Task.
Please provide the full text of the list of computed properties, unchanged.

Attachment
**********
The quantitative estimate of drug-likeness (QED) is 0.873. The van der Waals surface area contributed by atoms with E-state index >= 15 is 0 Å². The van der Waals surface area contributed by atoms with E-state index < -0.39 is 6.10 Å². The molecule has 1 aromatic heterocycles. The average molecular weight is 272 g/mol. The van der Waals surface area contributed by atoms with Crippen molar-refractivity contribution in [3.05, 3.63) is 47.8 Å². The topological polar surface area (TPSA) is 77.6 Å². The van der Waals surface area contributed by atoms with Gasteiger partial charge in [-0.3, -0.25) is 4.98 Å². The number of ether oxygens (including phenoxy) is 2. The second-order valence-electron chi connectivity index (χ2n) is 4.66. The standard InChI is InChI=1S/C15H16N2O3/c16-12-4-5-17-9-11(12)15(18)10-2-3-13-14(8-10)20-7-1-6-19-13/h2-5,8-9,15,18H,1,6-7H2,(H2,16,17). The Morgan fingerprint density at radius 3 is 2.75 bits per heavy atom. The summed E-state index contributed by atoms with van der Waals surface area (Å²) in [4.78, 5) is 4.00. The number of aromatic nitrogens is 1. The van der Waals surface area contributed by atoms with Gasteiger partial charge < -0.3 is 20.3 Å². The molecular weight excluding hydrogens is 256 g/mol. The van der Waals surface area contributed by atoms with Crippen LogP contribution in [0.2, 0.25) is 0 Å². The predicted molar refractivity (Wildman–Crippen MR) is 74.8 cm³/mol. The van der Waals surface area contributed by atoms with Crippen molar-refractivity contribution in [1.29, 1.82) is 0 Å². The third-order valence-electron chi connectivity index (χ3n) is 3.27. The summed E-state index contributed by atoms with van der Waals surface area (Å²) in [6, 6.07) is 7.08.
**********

The quantitative estimate of drug-likeness (QED) is 0.873. The van der Waals surface area contributed by atoms with E-state index >= 15 is 0 Å². The van der Waals surface area contributed by atoms with E-state index < -0.39 is 6.10 Å². The molecule has 1 aromatic heterocycles. The average molecular weight is 272 g/mol. The van der Waals surface area contributed by atoms with Crippen molar-refractivity contribution in [3.05, 3.63) is 47.8 Å². The topological polar surface area (TPSA) is 77.6 Å². The van der Waals surface area contributed by atoms with Gasteiger partial charge in [-0.3, -0.25) is 4.98 Å². The number of ether oxygens (including phenoxy) is 2. The second-order valence-electron chi connectivity index (χ2n) is 4.66. The standard InChI is InChI=1S/C15H16N2O3/c16-12-4-5-17-9-11(12)15(18)10-2-3-13-14(8-10)20-7-1-6-19-13/h2-5,8-9,15,18H,1,6-7H2,(H2,16,17). The Morgan fingerprint density at radius 3 is 2.75 bits per heavy atom. The summed E-state index contributed by atoms with van der Waals surface area (Å²) in [4.78, 5) is 4.00. The number of aromatic nitrogens is 1. The van der Waals surface area contributed by atoms with Gasteiger partial charge < -0.3 is 20.3 Å². The molecular weight excluding hydrogens is 256 g/mol. The van der Waals surface area contributed by atoms with Crippen LogP contribution in [0.2, 0.25) is 0 Å². The predicted molar refractivity (Wildman–Crippen MR) is 74.8 cm³/mol. The van der Waals surface area contributed by atoms with Crippen molar-refractivity contribution in [1.29, 1.82) is 0 Å². The third-order valence-electron chi connectivity index (χ3n) is 3.27. The summed E-state index contributed by atoms with van der Waals surface area (Å²) in [6, 6.07) is 7.08.